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Who Wants Some Guys?

Lucas Giolito #24 of the Los Angeles Angels pitches in the first inning against the Cincinnati Reds at Angel Stadium of Anaheim on August 22, 2023 in Anaheim, California.
Meg Oliphant/Getty Images

I'm ready to call it: This MLB season has belonged to the Los Angeles Angels. It has not belonged to them in any way that they would have chosen or preferred, but the Angels' scent, or stink, has been all over the proceedings. Having most recently produced the saddest news of the 2023 season—Shohei Ohtani's UCL going kerblooey—the Angels did something on Tuesday that was good for a few chuckles: Lucas Giolito, Reynaldo López, Randal Grichuk, Matt Moore, Dominic Leone, and Hunter Renfroe were all put on waivers.

It is not exactly common for an MLB team to dump nearly one-third of its active roster onto the waiver wire just 48 hours before MLB's waiver deadline. But why wouldn't the most uniquely disappointing team of the last half-decade do one more unprecedented thing as one of the sadder phases of its history comes to a close? Giving these roster moves that special whiff of Angels futility is the fact that Giolito, Grichuk, Leone, and López were all acquired via trade just a few weeks ago after the Halos decided to hang onto Ohtani and make one final, doomed push for the playoffs before his contract expires this winter. The Angels have fallen completely out of postseason contention since making those trades, and so now they've decided that the some guys who were previously worth surrendering top assets in order to acquire are now nothing more than salary dumps.

As tempting as it is to ascribe these moves to an organizational humiliation fetish, there is some sound logic behind the Angels putting all of these guys on waivers. None of these players' current contracts extend into next season, and none of them would warrant a qualifying offer in the offseason that could return draft compensation. The Angels' current payroll is also just over the edge of the competitive balance tax threshold, and they would be able to dip under that threshold if a few of these guys get claimed by other teams in the next day. Getting under the threshold wouldn't save the Angels much money—teams pay the CBT based on how much they go over the threshold—but it would put them in line to get a better future draft pick. When free agency opens in the winter, the Angels will extend a qualifying offer to Ohtani that will earn them a compensatory draft pick when he inevitably turns it down in order to sign with another team. By getting under the tax threshold, that pick will fall at the start of the third round rather than the start of the fifth. Finally, something for Angels fans to get excited about.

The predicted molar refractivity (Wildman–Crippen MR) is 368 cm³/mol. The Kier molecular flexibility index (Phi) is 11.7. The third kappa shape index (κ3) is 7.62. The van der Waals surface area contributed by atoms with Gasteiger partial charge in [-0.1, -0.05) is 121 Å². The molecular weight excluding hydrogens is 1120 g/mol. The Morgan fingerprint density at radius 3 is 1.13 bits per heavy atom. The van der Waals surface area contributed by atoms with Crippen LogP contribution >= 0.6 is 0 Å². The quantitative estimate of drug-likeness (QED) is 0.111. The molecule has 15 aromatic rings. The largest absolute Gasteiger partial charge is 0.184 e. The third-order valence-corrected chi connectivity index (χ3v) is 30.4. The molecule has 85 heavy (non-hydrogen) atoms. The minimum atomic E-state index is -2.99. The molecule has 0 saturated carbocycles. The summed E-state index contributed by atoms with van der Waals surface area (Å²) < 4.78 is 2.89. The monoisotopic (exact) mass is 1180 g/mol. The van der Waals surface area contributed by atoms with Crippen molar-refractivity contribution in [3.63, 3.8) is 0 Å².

Is it kind of small-time and embarrassing for the Angels to be attempting to chuck major-league players off the roster for the sake of saving a few dollars and getting a slightly higher draft pick? Yes, but the Angels are small-time and embarrassing, and these are the kinds of decisions that a franchise has to end up making when every other decision it has made over the last few years has blown up in its face. The Angels aren't really losing anything here, aside from what few shreds of dignity remained. I doubt any fans of the team recently purchased tickets because they couldn't wait to see Randal Grichuk play.

If the Angels deserve any credit here, it's for injecting some genuine intrigue into this year's waiver deadline. All those players who are now available to be claimed weren't enough to get the Angels into the playoffs, but they could be valuable to a whole host of teams who are either still fighting for a spot or looking to shore up their rosters for the postseason. Giolito wasn't great in his starts for the Angels, but there is still pedigree there and he could be a useful fifth starter on a fringe contender; Moore is a solid lefty specialist out of the bullpen; López has kicked ass during his brief spell in L.A. and would be a boost to any team's bullpen; Grichuk has been awful in 104 plate appearances with the Angels, but he was slashing .308/.365/.496 before he got there. These are actual dudes who could still make a difference in some team's fate this year.

I can sense the doubt bubbling up in your mind as you read this. And you're right, the safe bet is on none of these guys making a mark in the weeks to come. But I do feel compelled to remind you of one thing: This is the season of the Los Angeles Angels. Don't come crying to me when Reynaldo López helps win a Game 7 for the Orioles by working out of a bases-loaded jam in the bottom of the eighth, or when Grichuk hits a walk-off, pinch-hit home run to send the Cubs to the World Series.

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